We Are The Best! [Vi är bäst!]
director: Lucas Moodysson
This is a fun slice of life movie about three young teenaged girls who form a punk band in Stockholm in 1982. It is based on a graphic novel by Coco Moodysson, the director's wife, which in turn is loosely based on her own experiences.
The movie is told from the perspective of Bobo (Mira Barkhammar), a 13 year old who lives with her single mother. Bobo wants to be a punk and is used to facing the taunts of the kids at school who don't understand why she has cut her hair so short and refuses to dress like the other girls. It's OK though, she has her friend Klara (Mira Grosin) who has similar interests and a similar lack of interest in fitting in with conventional beauty standards. The two hang out, talk about important issues like the nuclear arms race and how stupid it is that their classmates are obsessed with sports. One day at the youth centre, they take over the band practice space because they're tired of being bullied by the boys who usually monopolize it, and they try their hand at playing drums and bass. At the annual school concert, they realize that their shy, slightly older schoolmate Hedwig (Liv LeMoyne), booed every year for playing classical guitar, is actually quite talented, and they recruit her to be in their band. She is the one who teaches them about things like chords, harmony, and, you know, tuning one's instrument.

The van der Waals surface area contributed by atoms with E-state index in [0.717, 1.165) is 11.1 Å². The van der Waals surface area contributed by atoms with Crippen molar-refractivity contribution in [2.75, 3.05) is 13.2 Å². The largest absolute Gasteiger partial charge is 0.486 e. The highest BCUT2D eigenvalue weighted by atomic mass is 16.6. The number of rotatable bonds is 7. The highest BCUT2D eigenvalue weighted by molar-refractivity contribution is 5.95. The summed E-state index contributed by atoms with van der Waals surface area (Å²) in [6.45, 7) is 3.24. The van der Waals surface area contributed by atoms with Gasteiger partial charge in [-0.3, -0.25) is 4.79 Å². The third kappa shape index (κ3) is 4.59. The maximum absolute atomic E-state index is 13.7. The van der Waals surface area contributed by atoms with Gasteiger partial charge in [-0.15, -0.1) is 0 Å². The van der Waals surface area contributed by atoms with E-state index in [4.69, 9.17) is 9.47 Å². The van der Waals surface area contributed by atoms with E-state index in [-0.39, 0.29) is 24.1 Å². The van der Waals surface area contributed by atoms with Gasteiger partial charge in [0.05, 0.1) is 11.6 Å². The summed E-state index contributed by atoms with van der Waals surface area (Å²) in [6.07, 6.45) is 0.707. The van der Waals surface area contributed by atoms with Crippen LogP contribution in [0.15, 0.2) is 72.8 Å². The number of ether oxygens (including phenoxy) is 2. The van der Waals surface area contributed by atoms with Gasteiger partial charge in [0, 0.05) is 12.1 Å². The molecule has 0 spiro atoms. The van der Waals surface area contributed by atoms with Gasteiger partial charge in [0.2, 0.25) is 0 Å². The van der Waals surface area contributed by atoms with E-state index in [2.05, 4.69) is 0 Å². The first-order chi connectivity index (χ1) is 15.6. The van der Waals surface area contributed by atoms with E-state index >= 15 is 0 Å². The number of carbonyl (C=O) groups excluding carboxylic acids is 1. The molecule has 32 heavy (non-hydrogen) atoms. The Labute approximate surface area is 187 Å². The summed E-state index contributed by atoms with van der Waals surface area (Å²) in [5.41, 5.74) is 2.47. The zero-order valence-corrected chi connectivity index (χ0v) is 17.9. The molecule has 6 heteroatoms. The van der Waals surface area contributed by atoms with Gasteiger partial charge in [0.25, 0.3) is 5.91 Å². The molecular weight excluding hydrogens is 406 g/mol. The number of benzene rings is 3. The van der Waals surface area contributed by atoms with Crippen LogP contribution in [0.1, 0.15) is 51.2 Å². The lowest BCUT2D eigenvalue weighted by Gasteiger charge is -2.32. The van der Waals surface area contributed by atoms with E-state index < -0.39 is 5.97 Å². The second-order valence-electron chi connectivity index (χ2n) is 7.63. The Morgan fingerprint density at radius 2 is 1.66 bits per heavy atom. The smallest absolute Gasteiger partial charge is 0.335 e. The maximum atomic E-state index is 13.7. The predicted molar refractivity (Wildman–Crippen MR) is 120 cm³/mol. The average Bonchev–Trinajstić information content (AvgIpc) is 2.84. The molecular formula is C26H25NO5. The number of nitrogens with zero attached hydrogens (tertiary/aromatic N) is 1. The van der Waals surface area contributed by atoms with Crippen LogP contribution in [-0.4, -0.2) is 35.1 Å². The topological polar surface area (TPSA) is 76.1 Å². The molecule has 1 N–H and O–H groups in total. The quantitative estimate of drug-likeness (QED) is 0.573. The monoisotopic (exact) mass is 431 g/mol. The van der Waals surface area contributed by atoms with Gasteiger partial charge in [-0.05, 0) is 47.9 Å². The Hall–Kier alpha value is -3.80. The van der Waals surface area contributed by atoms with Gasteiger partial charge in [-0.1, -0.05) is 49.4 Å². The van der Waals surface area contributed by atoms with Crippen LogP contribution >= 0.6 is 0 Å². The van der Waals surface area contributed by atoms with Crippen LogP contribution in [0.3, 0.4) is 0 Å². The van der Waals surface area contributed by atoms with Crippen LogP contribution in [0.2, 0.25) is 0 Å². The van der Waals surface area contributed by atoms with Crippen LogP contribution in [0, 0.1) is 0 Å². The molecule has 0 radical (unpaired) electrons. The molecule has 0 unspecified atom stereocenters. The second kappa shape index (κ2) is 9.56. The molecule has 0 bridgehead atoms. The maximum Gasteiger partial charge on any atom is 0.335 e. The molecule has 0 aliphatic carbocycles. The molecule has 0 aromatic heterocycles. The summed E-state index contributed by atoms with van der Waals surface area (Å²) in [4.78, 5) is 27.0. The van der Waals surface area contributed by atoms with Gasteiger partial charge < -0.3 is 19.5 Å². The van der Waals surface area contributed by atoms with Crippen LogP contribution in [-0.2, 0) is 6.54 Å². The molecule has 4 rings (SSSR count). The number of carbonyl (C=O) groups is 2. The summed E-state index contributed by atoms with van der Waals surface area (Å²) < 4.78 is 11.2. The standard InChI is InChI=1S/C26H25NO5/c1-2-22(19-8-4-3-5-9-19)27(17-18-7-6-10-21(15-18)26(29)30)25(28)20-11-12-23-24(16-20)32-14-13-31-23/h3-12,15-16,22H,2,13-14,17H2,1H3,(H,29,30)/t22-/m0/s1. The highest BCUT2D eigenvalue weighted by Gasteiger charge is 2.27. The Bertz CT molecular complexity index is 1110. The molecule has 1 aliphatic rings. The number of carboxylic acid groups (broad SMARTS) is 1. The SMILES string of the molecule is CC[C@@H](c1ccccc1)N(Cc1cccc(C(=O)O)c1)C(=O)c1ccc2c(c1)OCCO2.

Yes, We Are The Best! is about the punk band the girls form, but it's actually mostly about friendship and the sorts of dumb but harmless and fun things kids get up to at that age. There is some DIY punk hairstyling, a rather queasy-making evening of smooshing up ice cream sundae ingredients to be gobbled down later, drinking too much wine and barfing on Klara's older brother's records ("Well, he's the one who left them on the floor," says Klara reassuringly to a mortified Bobo). There is a little bit of dramatic tension over the fact that Klara always has to have her own way and isn't always great about letting Bobo and Hedwig steer the ship, and there is a little tiny bit of awkward teen romance with a local boys' punk band. Overall, however, it just follows the girls over a few months and documents their friendship and their growing confidence in themselves and their music (which, spoiler alert, doesn't ever get really polished, but that's OK, because it's not meant to be one of those movies). There is a great scene where two of the adult male staff members at the youth centre insist on calling the girls' band a "girl band" even after they say it is not a "girl band," and then condescendingly offer to teach Hedwig how to play the new electric guitar that's been purchased for the centre. It was pretty much my favourite scene in the movie.
As I said to my friend after We Are The Best! was over, it's so rare to see a movie that is entirely about girls just being themselves. She pointed out that it's also rare to have a movie that is entirely from girls' perspective, rather than just being about them. Here, then, is a movie that cheerfully passes the Bechdel Test in the most refreshing and joyful way.